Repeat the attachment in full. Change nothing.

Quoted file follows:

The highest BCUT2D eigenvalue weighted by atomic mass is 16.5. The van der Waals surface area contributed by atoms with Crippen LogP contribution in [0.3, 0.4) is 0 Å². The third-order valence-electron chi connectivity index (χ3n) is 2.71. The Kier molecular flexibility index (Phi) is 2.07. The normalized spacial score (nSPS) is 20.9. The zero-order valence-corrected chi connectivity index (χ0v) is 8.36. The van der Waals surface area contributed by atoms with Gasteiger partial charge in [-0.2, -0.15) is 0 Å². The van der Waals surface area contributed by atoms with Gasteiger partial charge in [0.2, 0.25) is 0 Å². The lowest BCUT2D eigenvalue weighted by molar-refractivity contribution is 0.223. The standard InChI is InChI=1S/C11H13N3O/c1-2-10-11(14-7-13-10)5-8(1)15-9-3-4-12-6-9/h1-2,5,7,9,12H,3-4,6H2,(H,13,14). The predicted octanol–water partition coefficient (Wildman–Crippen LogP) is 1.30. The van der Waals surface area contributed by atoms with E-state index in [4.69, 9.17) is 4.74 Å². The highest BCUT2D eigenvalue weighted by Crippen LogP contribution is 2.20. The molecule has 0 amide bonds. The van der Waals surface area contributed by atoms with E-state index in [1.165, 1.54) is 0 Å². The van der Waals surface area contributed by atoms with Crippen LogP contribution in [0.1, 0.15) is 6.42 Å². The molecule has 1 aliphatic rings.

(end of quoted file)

The highest BCUT2D eigenvalue weighted by atomic mass is 16.5. The van der Waals surface area contributed by atoms with Crippen LogP contribution in [0.3, 0.4) is 0 Å². The third-order valence-electron chi connectivity index (χ3n) is 2.71. The Kier molecular flexibility index (Phi) is 2.07. The normalized spacial score (nSPS) is 20.9. The zero-order valence-corrected chi connectivity index (χ0v) is 8.36. The van der Waals surface area contributed by atoms with Gasteiger partial charge in [-0.2, -0.15) is 0 Å². The van der Waals surface area contributed by atoms with Gasteiger partial charge in [0.2, 0.25) is 0 Å². The lowest BCUT2D eigenvalue weighted by molar-refractivity contribution is 0.223. The standard InChI is InChI=1S/C11H13N3O/c1-2-10-11(14-7-13-10)5-8(1)15-9-3-4-12-6-9/h1-2,5,7,9,12H,3-4,6H2,(H,13,14). The predicted octanol–water partition coefficient (Wildman–Crippen LogP) is 1.30. The van der Waals surface area contributed by atoms with E-state index in [4.69, 9.17) is 4.74 Å². The highest BCUT2D eigenvalue weighted by Crippen LogP contribution is 2.20. The molecule has 0 amide bonds. The van der Waals surface area contributed by atoms with E-state index in [1.165, 1.54) is 0 Å². The van der Waals surface area contributed by atoms with Crippen LogP contribution in [0.1, 0.15) is 6.42 Å². The molecule has 1 aliphatic rings.